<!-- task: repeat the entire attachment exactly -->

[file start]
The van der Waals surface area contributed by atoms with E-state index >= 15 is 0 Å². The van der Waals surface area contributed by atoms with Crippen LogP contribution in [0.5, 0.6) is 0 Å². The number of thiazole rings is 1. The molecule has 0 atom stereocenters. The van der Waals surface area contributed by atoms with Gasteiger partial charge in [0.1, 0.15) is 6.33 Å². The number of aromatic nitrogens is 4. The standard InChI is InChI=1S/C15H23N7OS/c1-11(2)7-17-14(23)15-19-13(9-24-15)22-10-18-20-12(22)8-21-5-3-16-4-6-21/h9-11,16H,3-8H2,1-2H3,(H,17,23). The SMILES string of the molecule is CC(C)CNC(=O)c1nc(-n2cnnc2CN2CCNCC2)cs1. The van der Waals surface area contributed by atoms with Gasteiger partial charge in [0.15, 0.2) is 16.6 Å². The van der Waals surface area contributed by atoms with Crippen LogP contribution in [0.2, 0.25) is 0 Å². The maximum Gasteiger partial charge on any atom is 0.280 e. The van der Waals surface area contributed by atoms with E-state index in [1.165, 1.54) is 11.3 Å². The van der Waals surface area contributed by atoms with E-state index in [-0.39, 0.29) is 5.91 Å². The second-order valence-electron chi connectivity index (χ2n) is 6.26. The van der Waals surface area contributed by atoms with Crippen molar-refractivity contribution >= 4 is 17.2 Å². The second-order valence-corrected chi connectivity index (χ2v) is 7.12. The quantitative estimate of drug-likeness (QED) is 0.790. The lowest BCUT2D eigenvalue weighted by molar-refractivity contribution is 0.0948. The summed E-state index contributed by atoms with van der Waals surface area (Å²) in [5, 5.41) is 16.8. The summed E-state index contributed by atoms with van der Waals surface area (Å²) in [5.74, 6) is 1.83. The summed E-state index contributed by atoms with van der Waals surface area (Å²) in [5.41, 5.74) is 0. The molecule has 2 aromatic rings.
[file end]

The van der Waals surface area contributed by atoms with E-state index >= 15 is 0 Å². The van der Waals surface area contributed by atoms with Crippen LogP contribution in [0.5, 0.6) is 0 Å². The number of thiazole rings is 1. The molecule has 0 atom stereocenters. The van der Waals surface area contributed by atoms with Gasteiger partial charge in [0.1, 0.15) is 6.33 Å². The number of aromatic nitrogens is 4. The standard InChI is InChI=1S/C15H23N7OS/c1-11(2)7-17-14(23)15-19-13(9-24-15)22-10-18-20-12(22)8-21-5-3-16-4-6-21/h9-11,16H,3-8H2,1-2H3,(H,17,23). The SMILES string of the molecule is CC(C)CNC(=O)c1nc(-n2cnnc2CN2CCNCC2)cs1. The van der Waals surface area contributed by atoms with Gasteiger partial charge in [0.15, 0.2) is 16.6 Å². The van der Waals surface area contributed by atoms with Crippen LogP contribution in [0.2, 0.25) is 0 Å². The maximum Gasteiger partial charge on any atom is 0.280 e. The van der Waals surface area contributed by atoms with E-state index in [1.165, 1.54) is 11.3 Å². The van der Waals surface area contributed by atoms with E-state index in [-0.39, 0.29) is 5.91 Å². The second-order valence-electron chi connectivity index (χ2n) is 6.26. The van der Waals surface area contributed by atoms with Crippen molar-refractivity contribution >= 4 is 17.2 Å². The second-order valence-corrected chi connectivity index (χ2v) is 7.12. The quantitative estimate of drug-likeness (QED) is 0.790. The lowest BCUT2D eigenvalue weighted by molar-refractivity contribution is 0.0948. The summed E-state index contributed by atoms with van der Waals surface area (Å²) in [5, 5.41) is 16.8. The summed E-state index contributed by atoms with van der Waals surface area (Å²) in [5.74, 6) is 1.83. The summed E-state index contributed by atoms with van der Waals surface area (Å²) in [5.41, 5.74) is 0. The molecule has 2 aromatic rings.